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  1. #1

    Two Storage Questions

    I was reading the other thread on storage, and I have two specific questions. I would like to get people's input on them.

    1) In the other thread Chuck states, "Store them upright, especially if they are cork-stoppered." The George Dickel website at www.dickel.com/faq.html talks about cork leakage. While it is not entirely clear what their overall recommendation is, they do make this statement: "Anything with a cork closure should be turned on its side and stay that way until use." At a recent tasting/lecture I asked the speaker about the Dickel statement. He said that whiskey contained to much alcohol to lay on its side; that the alcohol would eat through the cork. So he agrees with Chuck. Am I misreading the Dickel FAQ? Can anyone add more to this issue?

    2) I have heard it said that a bottle of whiskey should be consumed from 12 to 18 months after it has been opened. The reason given is that oxidation can ruin the whiskey after that time. I once tasted a bottle of Lagavulin that had been sitting around half empty for some number of years, and it was horrible.

    I've been told that liquor stores sell vacuum pumps that the wine drinkers use to take the air out of the bottle. This has been recommended for whiskey. Is anybody here using a vacuum pump to preserve bottles that they plan to have around for ahwile?

  2. #2
    Enthusiast
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    Re: Two Storage Questions

    I am by no means an authority on this subject, but here are some commonly-accepted answers as I understand them:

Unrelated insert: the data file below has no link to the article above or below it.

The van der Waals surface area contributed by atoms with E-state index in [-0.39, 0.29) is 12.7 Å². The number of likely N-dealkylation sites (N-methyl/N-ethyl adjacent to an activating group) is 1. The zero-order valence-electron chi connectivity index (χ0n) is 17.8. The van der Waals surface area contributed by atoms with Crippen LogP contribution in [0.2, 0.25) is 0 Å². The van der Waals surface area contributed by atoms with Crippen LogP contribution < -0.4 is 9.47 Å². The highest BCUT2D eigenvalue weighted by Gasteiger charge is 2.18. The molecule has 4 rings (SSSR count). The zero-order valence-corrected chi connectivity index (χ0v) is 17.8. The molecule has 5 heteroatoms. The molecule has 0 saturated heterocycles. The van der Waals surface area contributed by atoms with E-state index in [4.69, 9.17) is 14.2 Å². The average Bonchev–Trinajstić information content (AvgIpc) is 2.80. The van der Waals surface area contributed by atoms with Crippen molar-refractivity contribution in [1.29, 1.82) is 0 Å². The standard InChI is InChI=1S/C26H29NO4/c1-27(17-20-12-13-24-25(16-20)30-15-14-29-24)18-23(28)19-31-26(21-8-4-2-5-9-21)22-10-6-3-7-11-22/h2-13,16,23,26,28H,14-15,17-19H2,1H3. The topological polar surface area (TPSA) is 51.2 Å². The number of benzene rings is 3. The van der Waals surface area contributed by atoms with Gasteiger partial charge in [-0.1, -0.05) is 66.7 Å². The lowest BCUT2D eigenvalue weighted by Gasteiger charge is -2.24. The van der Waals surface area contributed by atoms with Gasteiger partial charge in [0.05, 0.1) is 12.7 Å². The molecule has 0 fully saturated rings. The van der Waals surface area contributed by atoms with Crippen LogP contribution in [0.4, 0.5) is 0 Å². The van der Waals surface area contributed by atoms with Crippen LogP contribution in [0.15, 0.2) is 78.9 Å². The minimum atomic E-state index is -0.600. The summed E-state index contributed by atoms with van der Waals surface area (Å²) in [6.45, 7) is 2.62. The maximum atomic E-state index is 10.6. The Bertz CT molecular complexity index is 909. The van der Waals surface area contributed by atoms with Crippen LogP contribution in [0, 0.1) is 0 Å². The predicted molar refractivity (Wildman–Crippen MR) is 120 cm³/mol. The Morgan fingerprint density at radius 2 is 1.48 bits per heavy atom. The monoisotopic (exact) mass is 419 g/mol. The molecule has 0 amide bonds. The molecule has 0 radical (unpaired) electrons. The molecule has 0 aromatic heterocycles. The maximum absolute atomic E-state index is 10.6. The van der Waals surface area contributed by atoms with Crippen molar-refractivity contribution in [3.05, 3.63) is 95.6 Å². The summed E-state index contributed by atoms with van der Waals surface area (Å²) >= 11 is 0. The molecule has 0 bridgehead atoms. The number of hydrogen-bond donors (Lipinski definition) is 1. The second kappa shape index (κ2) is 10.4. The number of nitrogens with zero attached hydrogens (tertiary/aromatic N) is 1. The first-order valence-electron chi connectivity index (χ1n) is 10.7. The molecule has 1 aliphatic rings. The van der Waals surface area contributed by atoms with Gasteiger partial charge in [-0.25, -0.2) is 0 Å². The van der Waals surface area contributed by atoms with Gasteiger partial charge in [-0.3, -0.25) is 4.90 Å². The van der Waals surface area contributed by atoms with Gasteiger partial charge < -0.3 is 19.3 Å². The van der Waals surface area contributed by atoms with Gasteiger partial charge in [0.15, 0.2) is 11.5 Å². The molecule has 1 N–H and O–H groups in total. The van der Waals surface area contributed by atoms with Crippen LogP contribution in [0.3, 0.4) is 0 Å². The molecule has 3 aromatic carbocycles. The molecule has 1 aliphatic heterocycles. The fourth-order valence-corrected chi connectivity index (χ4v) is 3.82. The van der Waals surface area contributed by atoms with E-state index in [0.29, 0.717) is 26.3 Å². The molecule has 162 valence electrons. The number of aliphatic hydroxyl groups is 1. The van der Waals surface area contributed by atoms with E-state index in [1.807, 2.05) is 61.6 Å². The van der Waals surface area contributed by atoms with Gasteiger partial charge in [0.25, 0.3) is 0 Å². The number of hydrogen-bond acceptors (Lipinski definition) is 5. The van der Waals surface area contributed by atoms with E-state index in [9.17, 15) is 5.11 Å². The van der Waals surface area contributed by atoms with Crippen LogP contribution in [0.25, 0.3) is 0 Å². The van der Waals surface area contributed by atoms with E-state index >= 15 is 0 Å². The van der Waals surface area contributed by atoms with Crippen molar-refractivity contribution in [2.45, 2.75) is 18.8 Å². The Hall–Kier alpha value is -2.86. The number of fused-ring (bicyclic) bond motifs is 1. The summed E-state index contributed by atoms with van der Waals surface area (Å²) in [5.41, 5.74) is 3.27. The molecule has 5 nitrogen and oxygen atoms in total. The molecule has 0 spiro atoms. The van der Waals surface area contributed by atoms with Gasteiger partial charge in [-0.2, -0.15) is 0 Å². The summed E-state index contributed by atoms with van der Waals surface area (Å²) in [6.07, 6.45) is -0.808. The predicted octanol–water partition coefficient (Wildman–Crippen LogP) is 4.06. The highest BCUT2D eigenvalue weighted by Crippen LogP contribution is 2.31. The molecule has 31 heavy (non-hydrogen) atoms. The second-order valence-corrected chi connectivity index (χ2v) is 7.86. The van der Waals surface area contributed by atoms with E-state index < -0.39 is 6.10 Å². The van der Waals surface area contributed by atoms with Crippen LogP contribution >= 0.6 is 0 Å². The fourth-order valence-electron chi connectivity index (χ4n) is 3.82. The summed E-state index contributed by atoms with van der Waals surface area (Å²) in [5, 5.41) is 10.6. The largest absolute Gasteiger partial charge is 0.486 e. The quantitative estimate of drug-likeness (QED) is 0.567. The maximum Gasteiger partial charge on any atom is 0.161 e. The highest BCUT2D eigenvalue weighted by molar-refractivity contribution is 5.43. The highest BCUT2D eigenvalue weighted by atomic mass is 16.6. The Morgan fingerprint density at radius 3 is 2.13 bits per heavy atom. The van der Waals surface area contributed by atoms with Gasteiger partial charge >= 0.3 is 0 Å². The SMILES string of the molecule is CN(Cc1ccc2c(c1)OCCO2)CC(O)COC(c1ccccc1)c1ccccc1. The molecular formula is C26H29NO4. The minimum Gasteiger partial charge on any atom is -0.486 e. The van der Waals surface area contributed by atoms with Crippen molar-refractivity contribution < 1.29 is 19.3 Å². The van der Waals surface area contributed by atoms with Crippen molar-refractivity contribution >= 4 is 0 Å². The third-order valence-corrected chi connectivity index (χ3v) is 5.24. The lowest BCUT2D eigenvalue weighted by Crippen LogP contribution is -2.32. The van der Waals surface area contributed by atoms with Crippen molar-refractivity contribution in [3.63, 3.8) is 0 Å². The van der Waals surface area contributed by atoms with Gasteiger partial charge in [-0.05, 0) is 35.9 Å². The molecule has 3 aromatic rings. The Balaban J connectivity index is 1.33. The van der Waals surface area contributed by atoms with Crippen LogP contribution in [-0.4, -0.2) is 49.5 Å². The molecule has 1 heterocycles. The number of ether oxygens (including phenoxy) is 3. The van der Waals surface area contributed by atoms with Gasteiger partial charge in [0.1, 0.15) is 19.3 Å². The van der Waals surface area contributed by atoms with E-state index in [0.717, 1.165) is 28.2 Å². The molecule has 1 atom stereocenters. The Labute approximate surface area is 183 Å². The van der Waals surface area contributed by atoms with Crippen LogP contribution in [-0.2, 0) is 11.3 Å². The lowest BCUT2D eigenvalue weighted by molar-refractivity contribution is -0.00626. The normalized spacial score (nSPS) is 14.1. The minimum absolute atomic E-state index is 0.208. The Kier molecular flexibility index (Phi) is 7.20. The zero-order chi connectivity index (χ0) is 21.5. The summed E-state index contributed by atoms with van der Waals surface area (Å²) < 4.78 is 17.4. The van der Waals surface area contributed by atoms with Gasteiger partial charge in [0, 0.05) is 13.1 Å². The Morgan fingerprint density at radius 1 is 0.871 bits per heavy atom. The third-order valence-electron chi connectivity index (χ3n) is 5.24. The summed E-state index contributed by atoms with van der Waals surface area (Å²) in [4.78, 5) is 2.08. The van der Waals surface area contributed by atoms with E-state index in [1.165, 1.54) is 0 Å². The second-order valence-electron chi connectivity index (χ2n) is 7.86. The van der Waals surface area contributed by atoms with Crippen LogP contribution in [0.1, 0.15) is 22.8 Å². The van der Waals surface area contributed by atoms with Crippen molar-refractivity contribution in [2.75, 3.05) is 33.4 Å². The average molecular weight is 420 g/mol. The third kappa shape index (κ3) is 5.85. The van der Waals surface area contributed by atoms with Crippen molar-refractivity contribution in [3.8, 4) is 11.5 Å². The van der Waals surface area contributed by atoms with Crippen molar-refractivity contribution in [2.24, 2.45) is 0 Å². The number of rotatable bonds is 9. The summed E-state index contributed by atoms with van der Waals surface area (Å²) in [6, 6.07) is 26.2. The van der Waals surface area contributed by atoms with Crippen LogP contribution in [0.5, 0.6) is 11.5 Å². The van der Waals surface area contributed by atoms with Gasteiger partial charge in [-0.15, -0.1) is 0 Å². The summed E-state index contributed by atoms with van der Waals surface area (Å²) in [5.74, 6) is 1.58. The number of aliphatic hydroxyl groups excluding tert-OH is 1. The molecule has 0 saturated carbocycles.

1. Any high-proof liquor should not be stored on its side, as the alochol will cause the cork to deteriorate. The only beverage that should be kept on its side is wine, to keep the cork from drying out.

    2. That may be an accurate statement, but the key is the air to whiskey ratio. If you open a bottle and have one pour, then close it up for 2 years, it will probably be fine. If you leave two fingers in the bottom of the bottle and let it sit for two years, the remaining whiskey will probably taste like Rosanne Barr's armpit.

  3. #3
    Bourbonian of the Year 2002 and Guru
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    Re: Two Storage Questions

    wrbriggs is right, though I can't vouch for anything involving Ms. Barr's armpits. Dickel is wrong. Some dumb copywriter just extrapolated from wine advice, not realizing that whiskey is a different animal. Cork closures suck, especially for whiskey, but producers use them because consumers like them.

    The think they're classy.

    I'm right, they're wrong. Do not store whiskey on its side.

    As for oxidation, it's not a problem after 12 to 18 months, more like 12 to 18 years. Okay, not quite that long, but wrbriggs is right about that too. Don't leave two inches in the bottom of the bottle for ten years, but a full or mostly full bottle will last more or less forever. If you intend to keep a bottle unopened for a long time, you might want to get this film (someone else will remember what it's called) to make a better seal but, really, despite my signature below (which is meant to be ironic), whiskey does keep extremely well.


  4. #4
    Advanced Taster
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    Re: Two Storage Questions

    Chuck and wrbriggs are right: store whiskey bottles upright. The Dickel site is just wrong.

    As for the wine vacuum system (something like "Vac-u-vin"), it is also a bad idea that gets suggested every once in awhile by wine folks. Sucking out air also sucks out some of the wonderful volatile aroma compounds that make the whiskey worth bothering with in the first place. Is it enough to matter? Who knows? But why mess with something that can only hurt the whiskey?